California DUI Laws and Sobriety Checkpoints

Roadblocks carried out pursuant to those strict guidelines* have been
approved by the California Supreme Court (Ingersoll v Palmer (1987) 43
C3d 1321, 241, CR42). In this 4-3 decision the court stated, "We conclude that within certain limitations a sobriety checkpoint may be operated in a manner consistent with the federal and state Constitutions." The decision stressed a theme of "balancing the need to search against the need to search entrails".

In 1990, the U.S. Supreme Court also gave general approval to the use
of roadblocks to enforce drunk driving laws (Michigan State Police Dept.
v Sitz (1990) 496 U.S. 444, 110 S.Ct.2481, 110 L.Ed.2d 412, 47 CrL (BNA)

The court’s decision in Ingersoll was based upon this reason. The
court stated that the primary purpose of a roadblock is to deter drunk
driving, rather than to arrest offenders, And that therefore Fourth
Amendment considerations are not involved.

On the lack of any evidence showing that roadblocks will serve the
stated purpose of deterrence, the court stated, at p. 1339:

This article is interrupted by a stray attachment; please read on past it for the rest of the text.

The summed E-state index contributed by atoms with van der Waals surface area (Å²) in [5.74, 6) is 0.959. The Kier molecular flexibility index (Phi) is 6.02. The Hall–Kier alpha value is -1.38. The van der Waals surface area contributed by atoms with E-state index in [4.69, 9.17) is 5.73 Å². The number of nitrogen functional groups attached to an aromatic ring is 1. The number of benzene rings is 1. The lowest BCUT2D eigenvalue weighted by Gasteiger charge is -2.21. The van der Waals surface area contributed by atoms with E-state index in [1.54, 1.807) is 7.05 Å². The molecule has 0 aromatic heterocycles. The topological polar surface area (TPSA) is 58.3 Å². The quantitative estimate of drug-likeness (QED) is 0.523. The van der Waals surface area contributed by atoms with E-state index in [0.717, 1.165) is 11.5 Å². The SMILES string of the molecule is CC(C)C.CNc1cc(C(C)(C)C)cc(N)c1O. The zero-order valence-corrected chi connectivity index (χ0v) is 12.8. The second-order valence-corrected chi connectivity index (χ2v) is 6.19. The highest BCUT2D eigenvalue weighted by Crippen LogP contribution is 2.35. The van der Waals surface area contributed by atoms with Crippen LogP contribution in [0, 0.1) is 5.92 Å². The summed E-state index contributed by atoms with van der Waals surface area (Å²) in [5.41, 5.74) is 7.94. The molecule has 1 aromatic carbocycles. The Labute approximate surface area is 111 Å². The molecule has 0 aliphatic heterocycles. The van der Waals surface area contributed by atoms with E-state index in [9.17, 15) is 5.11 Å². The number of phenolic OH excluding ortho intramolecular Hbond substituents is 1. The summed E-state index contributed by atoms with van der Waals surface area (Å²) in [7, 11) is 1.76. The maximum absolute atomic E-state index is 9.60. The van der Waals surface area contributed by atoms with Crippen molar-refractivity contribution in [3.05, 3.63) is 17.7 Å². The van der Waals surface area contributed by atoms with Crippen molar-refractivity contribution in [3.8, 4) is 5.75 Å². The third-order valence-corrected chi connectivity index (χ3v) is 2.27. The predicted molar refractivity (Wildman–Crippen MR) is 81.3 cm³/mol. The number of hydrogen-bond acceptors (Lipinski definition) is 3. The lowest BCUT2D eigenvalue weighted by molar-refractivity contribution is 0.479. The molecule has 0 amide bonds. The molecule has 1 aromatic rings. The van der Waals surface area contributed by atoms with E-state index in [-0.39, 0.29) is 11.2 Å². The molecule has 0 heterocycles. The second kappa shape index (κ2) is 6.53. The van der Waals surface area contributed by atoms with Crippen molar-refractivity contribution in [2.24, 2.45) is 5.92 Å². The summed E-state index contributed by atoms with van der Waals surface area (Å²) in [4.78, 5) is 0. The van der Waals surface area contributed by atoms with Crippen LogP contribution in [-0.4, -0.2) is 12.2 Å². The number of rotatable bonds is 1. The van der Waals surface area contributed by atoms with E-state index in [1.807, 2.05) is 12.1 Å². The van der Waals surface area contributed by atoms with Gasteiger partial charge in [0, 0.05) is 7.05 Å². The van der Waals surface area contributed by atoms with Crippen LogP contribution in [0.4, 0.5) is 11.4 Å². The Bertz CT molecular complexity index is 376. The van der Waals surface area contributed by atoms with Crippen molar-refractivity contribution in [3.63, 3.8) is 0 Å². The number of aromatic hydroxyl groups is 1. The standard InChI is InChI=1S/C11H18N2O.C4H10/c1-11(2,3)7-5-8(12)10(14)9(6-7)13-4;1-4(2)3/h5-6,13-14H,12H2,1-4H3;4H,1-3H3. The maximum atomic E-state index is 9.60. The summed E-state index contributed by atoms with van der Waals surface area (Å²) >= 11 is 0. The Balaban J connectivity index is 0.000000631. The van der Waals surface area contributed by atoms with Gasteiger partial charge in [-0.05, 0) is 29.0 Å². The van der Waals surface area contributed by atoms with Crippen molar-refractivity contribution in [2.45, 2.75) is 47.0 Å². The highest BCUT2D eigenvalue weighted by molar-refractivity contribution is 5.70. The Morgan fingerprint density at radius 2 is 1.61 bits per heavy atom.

It would be presumptuous in the extreme for this court to prohibit the
use of an otherwise permissible and potentially effective procedure
merely because its effectiveness is at the present time largely

Statistics for 1990 C.H.P. roadblocks were published in 1992 in
California Master Plan to Reduce Alcohol and Drug Abuse: 1992
(Sacramento, CA; Department of Alcohol and Drug Program, Jan. 1992) p
B-88. According to this report, the C.H.P. conducted 84 roadblocks during
1990, with only 599 arrests for drunk driving. The cost was nearly
$250,000. That’s about 7 arrests per roadblock, at a cost of over $400.
for each arrest, for the roadblock alone.

*Ingersoll guidelines fall under these general headings:

  1. Decision Making at the Supervisory Level
  2. Limits of Discretion of Field Officers
  3. Maintenance of Safety Conditions
  4. Reasonable Location
  5. Time and Duration
  6. Indicia of Official Nature of Roadblock
  7. Length and Nature of Detention
  8. Advance Publicity

The Ingersoll court also strongly hinted that Vehicle Code section 21,
vesting authority for traffic control with the state, would prevent the
establishment of any permanent roadblock location.

Other References:
Curbing the Drunk Driver Under the Fourth amendment: The
Constitutionality of Roadblock Seizures (1983) 71 Georgetown L.J.
Sobriety Checkpoint Roadblocks: Constitutional in Light of Delaware v
Prouse? (1984) 28 St Louis U.L.J. 813.
Tarantino, J., "The .10 Percent Solution – Warrantless Sobriety
Checkpoints" the Champion, XII No. 1, Jan./Feb 1988 (Washington, D.C.:

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